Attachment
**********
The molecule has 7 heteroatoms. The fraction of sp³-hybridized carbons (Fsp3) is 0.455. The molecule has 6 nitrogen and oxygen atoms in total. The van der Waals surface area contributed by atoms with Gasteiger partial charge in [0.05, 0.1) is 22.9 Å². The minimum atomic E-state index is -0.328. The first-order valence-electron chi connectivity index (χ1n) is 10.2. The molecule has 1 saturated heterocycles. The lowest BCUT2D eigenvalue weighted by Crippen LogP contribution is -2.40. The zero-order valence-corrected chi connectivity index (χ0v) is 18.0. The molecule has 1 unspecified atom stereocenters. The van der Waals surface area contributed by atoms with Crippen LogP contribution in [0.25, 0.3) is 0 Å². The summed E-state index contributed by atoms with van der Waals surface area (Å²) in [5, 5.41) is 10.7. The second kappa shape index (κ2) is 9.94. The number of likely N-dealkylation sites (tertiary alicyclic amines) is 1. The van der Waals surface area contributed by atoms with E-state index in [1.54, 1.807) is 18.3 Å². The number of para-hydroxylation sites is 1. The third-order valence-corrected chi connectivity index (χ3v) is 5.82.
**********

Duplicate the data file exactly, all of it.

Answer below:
The molecule has 7 heteroatoms. The fraction of sp³-hybridized carbons (Fsp3) is 0.455. The molecule has 6 nitrogen and oxygen atoms in total. The van der Waals surface area contributed by atoms with Gasteiger partial charge in [0.05, 0.1) is 22.9 Å². The minimum atomic E-state index is -0.328. The first-order valence-electron chi connectivity index (χ1n) is 10.2. The molecule has 1 saturated heterocycles. The lowest BCUT2D eigenvalue weighted by Crippen LogP contribution is -2.40. The zero-order valence-corrected chi connectivity index (χ0v) is 18.0. The molecule has 1 unspecified atom stereocenters. The van der Waals surface area contributed by atoms with Crippen LogP contribution in [0.25, 0.3) is 0 Å². The summed E-state index contributed by atoms with van der Waals surface area (Å²) in [5, 5.41) is 10.7. The second kappa shape index (κ2) is 9.94. The number of likely N-dealkylation sites (tertiary alicyclic amines) is 1. The van der Waals surface area contributed by atoms with E-state index in [1.54, 1.807) is 18.3 Å². The number of para-hydroxylation sites is 1. The third-order valence-corrected chi connectivity index (χ3v) is 5.82.